What is Pantry/Freezer/Fridge Rehab? What are a few accessible pointers on how to start one without feeling overwhelmed (baby steps)?
We all need a “makeover” in some aspect of our lives. Who can be on top of everything? Given my passion for food and my knowledge and skills, I guide people through food lifestyle change. And a huge part of this process is the pantry/freezer/fridge rehab. While I may be highly opinionated about food and food choice, I am never judgmental as everyone has a different starting point for change and for me to be able to truly help those in need, I must understand what they can do and truly respect and honor what they can’t. What The Fork Are You Eating? really explores the many things people can do to change whether you’re the nutrition neophyte or maven.
Here are a few pointers to avoid feeling too overwhelmed:
- Understand that the ingredients tell the true story of your food; so don’t buy into the labeling hype. If your ingredient list reads like a short novel or you can’t pronounce something that is in your food, don’t buy it!
- If any of your ingredients read “artificial flavors”, ditch the bag, box or can and find a better alternative with the “natural flavor” version. Most every product has a not so evil twin.
- Do away with the artificial sweeteners from aspartame to sucralose; there is enough research to question their true safety.
- Toss anything with food dye in it as in Red No. 40 or Yellow No. 5 or 6. They are pervasive in everything from pickles to candy. Again, enough research to question their true safety and most anything that has the dye (other than many mainstream candies) can be swapped for better alternatives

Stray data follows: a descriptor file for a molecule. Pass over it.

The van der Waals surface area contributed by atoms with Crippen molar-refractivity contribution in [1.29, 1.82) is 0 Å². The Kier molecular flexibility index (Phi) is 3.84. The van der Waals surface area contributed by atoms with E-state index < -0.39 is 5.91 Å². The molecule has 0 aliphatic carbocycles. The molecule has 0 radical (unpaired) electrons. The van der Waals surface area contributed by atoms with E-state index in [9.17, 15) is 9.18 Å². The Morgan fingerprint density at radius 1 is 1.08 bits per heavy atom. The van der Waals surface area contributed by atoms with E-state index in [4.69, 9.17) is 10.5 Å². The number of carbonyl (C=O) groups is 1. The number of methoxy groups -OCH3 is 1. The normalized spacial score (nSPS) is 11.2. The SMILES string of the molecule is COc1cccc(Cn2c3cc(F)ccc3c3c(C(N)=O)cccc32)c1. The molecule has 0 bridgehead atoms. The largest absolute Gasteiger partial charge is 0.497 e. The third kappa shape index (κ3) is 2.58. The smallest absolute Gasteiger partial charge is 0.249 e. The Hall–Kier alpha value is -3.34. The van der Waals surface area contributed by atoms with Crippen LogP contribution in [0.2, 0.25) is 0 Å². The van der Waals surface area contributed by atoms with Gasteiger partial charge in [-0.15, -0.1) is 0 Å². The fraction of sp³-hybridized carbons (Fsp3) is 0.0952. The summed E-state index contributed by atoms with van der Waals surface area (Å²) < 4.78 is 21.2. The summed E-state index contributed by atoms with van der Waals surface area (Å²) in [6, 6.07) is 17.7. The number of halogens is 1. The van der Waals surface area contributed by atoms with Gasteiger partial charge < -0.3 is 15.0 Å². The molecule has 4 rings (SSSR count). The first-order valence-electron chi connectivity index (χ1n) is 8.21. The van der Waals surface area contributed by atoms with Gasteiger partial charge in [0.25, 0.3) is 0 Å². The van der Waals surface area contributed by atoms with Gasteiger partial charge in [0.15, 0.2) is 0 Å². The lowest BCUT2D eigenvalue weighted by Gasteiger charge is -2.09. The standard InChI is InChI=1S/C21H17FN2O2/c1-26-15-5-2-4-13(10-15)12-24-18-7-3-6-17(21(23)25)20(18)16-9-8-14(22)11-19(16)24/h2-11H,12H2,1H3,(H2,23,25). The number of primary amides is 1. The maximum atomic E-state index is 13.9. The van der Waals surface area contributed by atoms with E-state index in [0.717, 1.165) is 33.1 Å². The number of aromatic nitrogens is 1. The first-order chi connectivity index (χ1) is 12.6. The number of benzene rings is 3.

- If you opt into “lowfat” know that most often the fat is replaced with sugar and the sugar (too much of it) ends up turning into the fat anyway—so eat the healthy fat!
As a culinary nutritionist, certified nutrition specialist (CNS) and certified dietitian nutritionist (CDN), what does a healthy diet look like to you?
Eating healthfully is all about moderation and variety. I like to aim for fresh whole foods 70-80% of the time. I am not a stickler for organic as much as I am hell bent on buying local and purchasing animal foods treated with the highest humane welfare. When I can’t find either, I tend to go USDA Organic using Environmental Working Group’s Dirty Dozen as my guide to navigate produce and I very carefully pick and choose my animal foods looking for verifications like AWA (voted the highest humane welfare certification by Consumer Reports) or Certified Humane. Like most people, packaged foods are a part of our everyday—I am just super discerning about what foods I choose for my family (calling on many of the pointers noted above and in What The Fork).